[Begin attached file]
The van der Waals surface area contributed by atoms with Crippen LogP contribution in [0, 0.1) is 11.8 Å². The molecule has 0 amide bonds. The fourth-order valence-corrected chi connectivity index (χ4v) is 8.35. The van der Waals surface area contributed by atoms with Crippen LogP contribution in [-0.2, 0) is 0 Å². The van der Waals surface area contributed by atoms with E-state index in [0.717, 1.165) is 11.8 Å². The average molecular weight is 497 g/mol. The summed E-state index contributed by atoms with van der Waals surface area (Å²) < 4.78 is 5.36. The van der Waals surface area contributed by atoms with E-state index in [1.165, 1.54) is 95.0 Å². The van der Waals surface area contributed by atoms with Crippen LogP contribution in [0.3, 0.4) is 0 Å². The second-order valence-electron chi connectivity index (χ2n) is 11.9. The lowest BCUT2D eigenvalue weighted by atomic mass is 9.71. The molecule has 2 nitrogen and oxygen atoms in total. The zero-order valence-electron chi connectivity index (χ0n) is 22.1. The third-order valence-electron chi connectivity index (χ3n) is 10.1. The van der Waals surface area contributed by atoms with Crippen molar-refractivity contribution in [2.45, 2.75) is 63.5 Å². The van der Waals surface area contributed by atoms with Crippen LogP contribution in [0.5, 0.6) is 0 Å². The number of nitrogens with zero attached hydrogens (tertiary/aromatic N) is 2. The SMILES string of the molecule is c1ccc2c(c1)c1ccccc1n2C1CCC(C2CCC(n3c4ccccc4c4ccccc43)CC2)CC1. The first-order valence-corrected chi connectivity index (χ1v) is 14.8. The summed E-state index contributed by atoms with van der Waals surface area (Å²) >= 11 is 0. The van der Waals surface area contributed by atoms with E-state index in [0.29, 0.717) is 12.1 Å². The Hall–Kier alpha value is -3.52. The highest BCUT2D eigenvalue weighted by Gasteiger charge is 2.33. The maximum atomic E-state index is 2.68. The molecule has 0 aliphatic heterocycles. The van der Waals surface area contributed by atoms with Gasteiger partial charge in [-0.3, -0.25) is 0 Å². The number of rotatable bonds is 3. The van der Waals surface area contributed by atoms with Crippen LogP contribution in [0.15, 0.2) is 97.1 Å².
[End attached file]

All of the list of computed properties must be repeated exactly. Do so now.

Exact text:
The van der Waals surface area contributed by atoms with Crippen LogP contribution in [0, 0.1) is 11.8 Å². The molecule has 0 amide bonds. The fourth-order valence-corrected chi connectivity index (χ4v) is 8.35. The van der Waals surface area contributed by atoms with Crippen LogP contribution in [-0.2, 0) is 0 Å². The van der Waals surface area contributed by atoms with E-state index in [0.717, 1.165) is 11.8 Å². The average molecular weight is 497 g/mol. The summed E-state index contributed by atoms with van der Waals surface area (Å²) < 4.78 is 5.36. The van der Waals surface area contributed by atoms with E-state index in [1.165, 1.54) is 95.0 Å². The van der Waals surface area contributed by atoms with Crippen LogP contribution in [0.3, 0.4) is 0 Å². The second-order valence-electron chi connectivity index (χ2n) is 11.9. The lowest BCUT2D eigenvalue weighted by atomic mass is 9.71. The molecule has 2 nitrogen and oxygen atoms in total. The zero-order valence-electron chi connectivity index (χ0n) is 22.1. The third-order valence-electron chi connectivity index (χ3n) is 10.1. The van der Waals surface area contributed by atoms with Crippen molar-refractivity contribution in [2.45, 2.75) is 63.5 Å². The van der Waals surface area contributed by atoms with Crippen LogP contribution in [0.5, 0.6) is 0 Å². The number of nitrogens with zero attached hydrogens (tertiary/aromatic N) is 2. The SMILES string of the molecule is c1ccc2c(c1)c1ccccc1n2C1CCC(C2CCC(n3c4ccccc4c4ccccc43)CC2)CC1. The first-order valence-corrected chi connectivity index (χ1v) is 14.8. The summed E-state index contributed by atoms with van der Waals surface area (Å²) >= 11 is 0. The van der Waals surface area contributed by atoms with E-state index in [0.29, 0.717) is 12.1 Å². The Hall–Kier alpha value is -3.52. The highest BCUT2D eigenvalue weighted by Gasteiger charge is 2.33. The maximum atomic E-state index is 2.68. The molecule has 0 aliphatic heterocycles. The van der Waals surface area contributed by atoms with Gasteiger partial charge in [-0.3, -0.25) is 0 Å². The number of rotatable bonds is 3. The van der Waals surface area contributed by atoms with Crippen LogP contribution in [0.15, 0.2) is 97.1 Å².